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Mental health difficulties in young people – a parent’s story

Mental health difficulties in young people – a parent’s story
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Earlier this year we launched our parent’s toolkit on child and adolescent mental health, in partnership with Bank of England, Morgan Stanley and PWC. 

The toolkit is a starting point for parents and carers who want to understand mental health in young people, and especially for those who are concerned that something may be wrong.

The toolkit also contains lived experiences of parents of young people – and young people themselves – with mental health difficulties. We’re grateful to those people who have told their stories, and are pleased to share the full length account from the mum of a daughter who’s been living with anxiety for half her life.

A hidden problem

“We realise now that the very first symptom of our daughter’s mental difficulties appeared when she was aged eight. She just said she couldn’t sleep, what we didn’t know was that she was having panic attacks. We didn’t pick up that there was wider anxiety, she was ebullient at school and socially, we didn’t spot any signs.

“She’s our eldest daughter and we were a bit naïve, so when she talked a bit about having suicidal thoughts, I thought it was a bit strange and put it down to her creativity and imagination running away with her. She still refers to us not taking her seriously in that moment – but it was very hard to connect that conversation with the outgoing and happy child we saw the rest of the time.

“It wasn’t until she was in Year 7 that other behaviours manifested and she began to open up about her difficulties. I noticed more erratic sleeping, she would have very dramatic and sometimes violent outbursts, lots of arguments, extreme mood swings. She went through a period of not eating, and several months when she said she wanted to change gender.”

Needing help from others

“Behind all the behaviours, we knew there was someone in there who was confused and upset. My daughter was willing to talk about her difficulties and I would listen and try to help but she told me I couldn’t, and I rapidly realised I wasn’t equipped to deal with it. However, she was asking for help, and engaged with all the outside support that I sought.

“My first port of call was the GP, from who we had low key support as well as talking therapy for my daughter with Relate.

“But by the time she was 14, she had become very closed down. One Sunday we were having a heated discussion in the car on our way to a family lunch, and she told us she was self-harming. I pulled over at the first opportunity and talked to her to try and establish how bad it had got.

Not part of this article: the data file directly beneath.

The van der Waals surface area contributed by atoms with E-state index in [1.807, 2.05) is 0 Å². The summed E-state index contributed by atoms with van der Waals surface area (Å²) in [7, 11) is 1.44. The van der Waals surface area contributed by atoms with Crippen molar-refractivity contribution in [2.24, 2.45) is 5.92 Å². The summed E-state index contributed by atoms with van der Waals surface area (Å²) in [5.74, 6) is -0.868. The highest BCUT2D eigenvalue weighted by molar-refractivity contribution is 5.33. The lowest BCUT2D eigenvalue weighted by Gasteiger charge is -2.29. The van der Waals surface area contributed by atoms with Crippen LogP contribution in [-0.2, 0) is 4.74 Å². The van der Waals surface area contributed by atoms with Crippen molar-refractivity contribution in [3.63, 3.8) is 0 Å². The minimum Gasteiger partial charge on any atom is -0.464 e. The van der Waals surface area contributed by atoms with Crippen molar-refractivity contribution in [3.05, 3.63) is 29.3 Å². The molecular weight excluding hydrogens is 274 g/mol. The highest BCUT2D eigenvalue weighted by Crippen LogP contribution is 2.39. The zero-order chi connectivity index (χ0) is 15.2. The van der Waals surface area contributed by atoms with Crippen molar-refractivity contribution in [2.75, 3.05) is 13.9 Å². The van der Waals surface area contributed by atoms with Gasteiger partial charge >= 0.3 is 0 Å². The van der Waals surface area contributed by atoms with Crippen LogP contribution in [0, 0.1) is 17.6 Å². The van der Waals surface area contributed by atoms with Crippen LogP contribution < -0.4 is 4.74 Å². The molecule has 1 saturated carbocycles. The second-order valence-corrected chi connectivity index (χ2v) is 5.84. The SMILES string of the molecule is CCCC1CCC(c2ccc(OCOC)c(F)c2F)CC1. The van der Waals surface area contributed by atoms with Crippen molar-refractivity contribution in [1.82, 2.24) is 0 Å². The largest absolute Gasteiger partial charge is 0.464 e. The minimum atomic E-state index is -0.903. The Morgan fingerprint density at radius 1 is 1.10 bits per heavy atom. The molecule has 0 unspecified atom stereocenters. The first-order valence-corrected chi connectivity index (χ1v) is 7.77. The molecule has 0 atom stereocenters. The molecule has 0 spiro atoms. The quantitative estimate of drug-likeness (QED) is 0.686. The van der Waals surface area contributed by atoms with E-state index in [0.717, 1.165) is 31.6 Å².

“At that point the GP referred us to CAMHS and after a long wait my daughter got into the system and was diagnosed with anxiety and put on the list for talking services.”

Steady progress

“CBT has really helped her with panic attacks and changing the cycle of thought around self-harm. It’s enabled her to decouple her thoughts from behaviours. While things are still very up and down, and we go through very difficult weeks, she hasn’t self-harmed for several months.

“I’ve tried hard for it not to, but it often dominates family life and her younger siblings are scared of her because she can be aggressive and violent. It also causes tension with my husband – he wants peace and to smooth everything other but I won’t let unacceptable behaviour lie, which causes arguments.

“My advice to other parents on the start of this journey is to recognise that there are boundaries to what you can do before you need external support. I think that even if I’d had all the vocabulary and all the tools and training, as her mum, I still wouldn’t be the person she would accept help from.

“So look for as much support for your child and yourself as you can. The best thing I’ve done for myself is to open up about it to friends and colleagues. It can feel very lonely at times, so talking about it has been liberating and has enabled me to find allies who are going through similar things, one of whom is now like a sister to me.

“It still feels precarious and fragile, but little by little our daughter has improved and is in a much better place than she was in Year 7. Her difficult behaviours have never manifested at school, which gives me some comfort that in different environments she’s more in control. I just hope she can continue to improve and find an equilibrium.”


Parents' Toolkit

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